Today I've been skulking around some of the Amazon discussion boards (when I clearly should've been writing), and I've been noticing a trend in those annoying-but-oh-so-necessary threads that allow you to self-promote:
Most writers have NO CLUE how to title their own book.
Mark it down, you heard it here, first.
While I see ad nauseum articles about how to design a very high-end book cover or have it done professionally, I have not seen ONE article pertaining to how an author should title their upcoming short story, essay or novel.
You might be asking why this is so important. And I'll tell ya.
Usually, when you've got a lazy Saturday afternoon with nothing better to do, you'll brave the snow to head down to your local Barnes & Noble and start perusing the books available. And while you don't consciously recognise what's happening, there are sinister and silent forces at work--they're called Psychology. As you walk through the stacks of books, your eye is subconsciously heading toward the cover with the most appealing colours, interesting character depictions, and artist's composition. You are unaware of it, but your senses are being assaulted by the psychology behind the marketing. Once you see something interesting that "catches your eye," then you look at the title. If your book passes the first two Turing tests, then you automatically turn it to the back cover and begin reading the synopsis, trying to find what it's about. If you have then passed all tests, you decide you can pass the wallet test and head to the counter to purchase the book. Then on Sunday, you spend your winter afternoon huddled in a sweet leather armchair, covered with your favourite woobie, and a cup of steaming tea, and you devour your book, getting lost in those interesting characters who first beckoned to you from that cover.
But what about in this digital world? Well, we don't necessarily have the luxury of browsing tons of listings of books. Sometimes, books are only listed by their titles. I'm not discounting the continued need for a decent cover. If you hang out at the Amazon discussion boards for any length of time, then you'll see that when an author is promoting his book, he has the option of inserting a hyperlink into his post that will then reference his book for sale on Amazon or on Amazon Kindle.
But there IS no picture. Only a link. And a title. What then?
I've seen authors over there dance in their descriptions, sort of like a monkey-grinder in a really bad circus. And all the while you know, that they really have NO clue about how to do a decent and catching description, either.
But, one lousy problem at a time.
One thing I've learned in writing comedy, both stand-up and fiction, is that the more descriptive you can be, the better your joke or anecdote. Comedy is in the details. So why then, are there all these books that begin with "How to Catch a Killer, or How to ________?" Or, "The ________, Book One?" Maybe because no one has ever told these new authors that a good title is just as effective in acting as the hook for selling your book, as a good back cover description on a hardcover edition.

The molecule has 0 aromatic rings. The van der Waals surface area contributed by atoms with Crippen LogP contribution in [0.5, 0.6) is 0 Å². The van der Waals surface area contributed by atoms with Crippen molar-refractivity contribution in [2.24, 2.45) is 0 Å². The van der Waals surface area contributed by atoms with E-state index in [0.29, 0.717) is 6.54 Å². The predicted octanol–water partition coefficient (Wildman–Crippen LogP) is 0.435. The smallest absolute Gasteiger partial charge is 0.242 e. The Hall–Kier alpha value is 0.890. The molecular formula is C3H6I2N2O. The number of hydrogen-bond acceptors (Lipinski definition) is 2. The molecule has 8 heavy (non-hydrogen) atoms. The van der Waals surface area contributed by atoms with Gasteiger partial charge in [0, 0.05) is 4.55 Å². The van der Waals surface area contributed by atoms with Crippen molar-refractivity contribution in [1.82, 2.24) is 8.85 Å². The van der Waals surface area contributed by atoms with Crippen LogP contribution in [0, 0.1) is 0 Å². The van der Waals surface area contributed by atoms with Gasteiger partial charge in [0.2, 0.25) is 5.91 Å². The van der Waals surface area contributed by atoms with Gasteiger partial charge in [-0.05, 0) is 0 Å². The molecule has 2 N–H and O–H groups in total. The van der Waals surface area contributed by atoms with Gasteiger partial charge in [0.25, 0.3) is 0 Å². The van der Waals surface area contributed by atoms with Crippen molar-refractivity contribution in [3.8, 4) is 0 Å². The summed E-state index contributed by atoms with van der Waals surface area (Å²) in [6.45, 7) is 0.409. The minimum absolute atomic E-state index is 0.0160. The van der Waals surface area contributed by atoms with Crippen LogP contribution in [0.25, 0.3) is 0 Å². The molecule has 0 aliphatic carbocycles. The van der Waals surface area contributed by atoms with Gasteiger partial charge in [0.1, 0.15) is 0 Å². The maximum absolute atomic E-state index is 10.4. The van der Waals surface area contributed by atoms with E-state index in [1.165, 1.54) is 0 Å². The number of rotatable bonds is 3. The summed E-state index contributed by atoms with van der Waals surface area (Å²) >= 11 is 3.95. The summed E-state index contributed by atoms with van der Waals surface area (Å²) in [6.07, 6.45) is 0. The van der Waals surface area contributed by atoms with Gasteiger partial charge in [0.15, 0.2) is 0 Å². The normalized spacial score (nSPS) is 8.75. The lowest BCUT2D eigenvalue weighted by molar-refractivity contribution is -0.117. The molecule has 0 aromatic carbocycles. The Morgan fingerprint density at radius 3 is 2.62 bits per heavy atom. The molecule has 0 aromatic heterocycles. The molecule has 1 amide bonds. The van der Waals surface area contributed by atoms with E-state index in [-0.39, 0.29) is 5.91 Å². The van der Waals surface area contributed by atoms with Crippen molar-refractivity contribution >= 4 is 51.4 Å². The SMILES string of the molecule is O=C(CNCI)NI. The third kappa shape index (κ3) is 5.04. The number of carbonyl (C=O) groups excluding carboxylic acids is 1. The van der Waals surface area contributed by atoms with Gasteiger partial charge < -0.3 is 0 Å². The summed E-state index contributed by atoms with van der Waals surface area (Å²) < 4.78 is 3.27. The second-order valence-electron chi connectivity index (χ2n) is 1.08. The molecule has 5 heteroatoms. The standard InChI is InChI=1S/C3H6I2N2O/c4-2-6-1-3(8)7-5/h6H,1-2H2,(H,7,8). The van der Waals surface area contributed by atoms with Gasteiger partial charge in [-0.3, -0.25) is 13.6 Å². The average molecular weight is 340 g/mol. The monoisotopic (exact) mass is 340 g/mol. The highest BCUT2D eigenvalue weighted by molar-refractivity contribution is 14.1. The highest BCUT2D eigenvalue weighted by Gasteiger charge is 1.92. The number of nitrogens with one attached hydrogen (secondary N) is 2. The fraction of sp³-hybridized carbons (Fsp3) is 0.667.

Let's do an anatomy of this for a moment. Last week when I was posting my first downloads to the Kindle boards, I noticed something quite interesting: The post simply entitled, "Bitch," got twice as many viewers as the post entitled, "Blood Alley." And again yesterday with my two new releases: an old friend from my writing group congratulated me on my writing, and when I told him about my collection of short-stories geared for men, he said, "Hey, love the cover, love the title. Will check it out." Six hours later, he had it downloaded. Last night while posting my new collection of comedic short-stories and essays to Kindle, my roommate happened to walk by my computer and said, "Hey, I LOVE that title." Zen In the Art of Absurdity (Comedic short-stories and essays that will make you want to shove forks through your eyes)
Tell me which of the following covers is more appealing, sans titles, and which you might be inclined to purchase:
Take a good look at this cover--and it is an actual cover from one of my recent books. By most industry standards, it would be considered a crappy cover, and I would agree. There's nothing but a gradient on it. No composition, no characters, no hint of what the book might even be about.
Now take a look at this cover:
Would you believe the first one has sold more copies than this one? The one above belongs to my flash-fiction story Bitch, and this one to my short-story, Blood Alley. (all of my books are available in the widget along the right-side of your monitor)
Why? Because the cover design was sheer genius? Sure, I'll take it, but follow along. I contend, it's because in the digital medium, where one is not afforded the chance to peruse stacks and stacks of books at one's leisure, at least on discussion boards where people go to search out new digital releases and aren't always shown the cover first, it takes a darn good title to pique one's interest.
And sadly, I think that's an important topic being dropped from author's minds and blogs. With the markets now being oversaturated with new releases, it's constantly assaulting a potential reader's senses, and we, as authors and writers, need to up the stakes and get serious. We need to stand out amongst all others if we want to sell books and articles, and the best way, I've seen so far, in doing that, is to have a title that grabs your reader by the throat, chokes the life out of them, and forces them to cry uncle by saying, "Okay, already! I'll read your book!"
So, congratulate me, I'm obviously the first to discover it. Mark it down.
I would love to hear people's opinions on this, because, and it's been known to happen--rarely, but still--I could be completely full of shite. Weirder things have happened.
So. Why the strange title to this post? You're at the bottom of this thing, done reading now, aren't you?